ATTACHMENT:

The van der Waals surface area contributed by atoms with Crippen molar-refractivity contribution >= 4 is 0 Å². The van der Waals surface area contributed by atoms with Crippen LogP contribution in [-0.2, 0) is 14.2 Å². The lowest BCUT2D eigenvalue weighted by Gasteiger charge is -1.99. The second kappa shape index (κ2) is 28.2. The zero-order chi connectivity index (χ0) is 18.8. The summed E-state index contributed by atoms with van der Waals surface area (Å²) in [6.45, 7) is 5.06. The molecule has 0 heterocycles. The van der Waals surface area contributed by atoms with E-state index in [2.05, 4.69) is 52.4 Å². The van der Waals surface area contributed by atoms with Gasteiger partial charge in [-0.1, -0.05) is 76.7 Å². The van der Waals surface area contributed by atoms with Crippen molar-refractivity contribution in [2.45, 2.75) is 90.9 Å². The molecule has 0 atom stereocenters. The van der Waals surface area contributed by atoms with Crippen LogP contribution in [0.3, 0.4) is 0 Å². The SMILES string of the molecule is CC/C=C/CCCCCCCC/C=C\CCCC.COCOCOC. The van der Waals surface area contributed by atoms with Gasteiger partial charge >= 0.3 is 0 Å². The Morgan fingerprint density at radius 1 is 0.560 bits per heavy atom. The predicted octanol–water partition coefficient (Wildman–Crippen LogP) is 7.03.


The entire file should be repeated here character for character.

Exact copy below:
The van der Waals surface area contributed by atoms with Crippen molar-refractivity contribution >= 4 is 0 Å². The van der Waals surface area contributed by atoms with Crippen LogP contribution in [-0.2, 0) is 14.2 Å². The lowest BCUT2D eigenvalue weighted by Gasteiger charge is -1.99. The second kappa shape index (κ2) is 28.2. The zero-order chi connectivity index (χ0) is 18.8. The summed E-state index contributed by atoms with van der Waals surface area (Å²) in [6.45, 7) is 5.06. The molecule has 0 heterocycles. The van der Waals surface area contributed by atoms with E-state index in [2.05, 4.69) is 52.4 Å². The van der Waals surface area contributed by atoms with Gasteiger partial charge in [-0.1, -0.05) is 76.7 Å². The van der Waals surface area contributed by atoms with Crippen molar-refractivity contribution in [2.45, 2.75) is 90.9 Å². The molecule has 0 atom stereocenters. The van der Waals surface area contributed by atoms with Crippen LogP contribution in [0.3, 0.4) is 0 Å². The SMILES string of the molecule is CC/C=C/CCCCCCCC/C=C\CCCC.COCOCOC. The van der Waals surface area contributed by atoms with Gasteiger partial charge >= 0.3 is 0 Å². The Morgan fingerprint density at radius 1 is 0.560 bits per heavy atom. The predicted octanol–water partition coefficient (Wildman–Crippen LogP) is 7.03.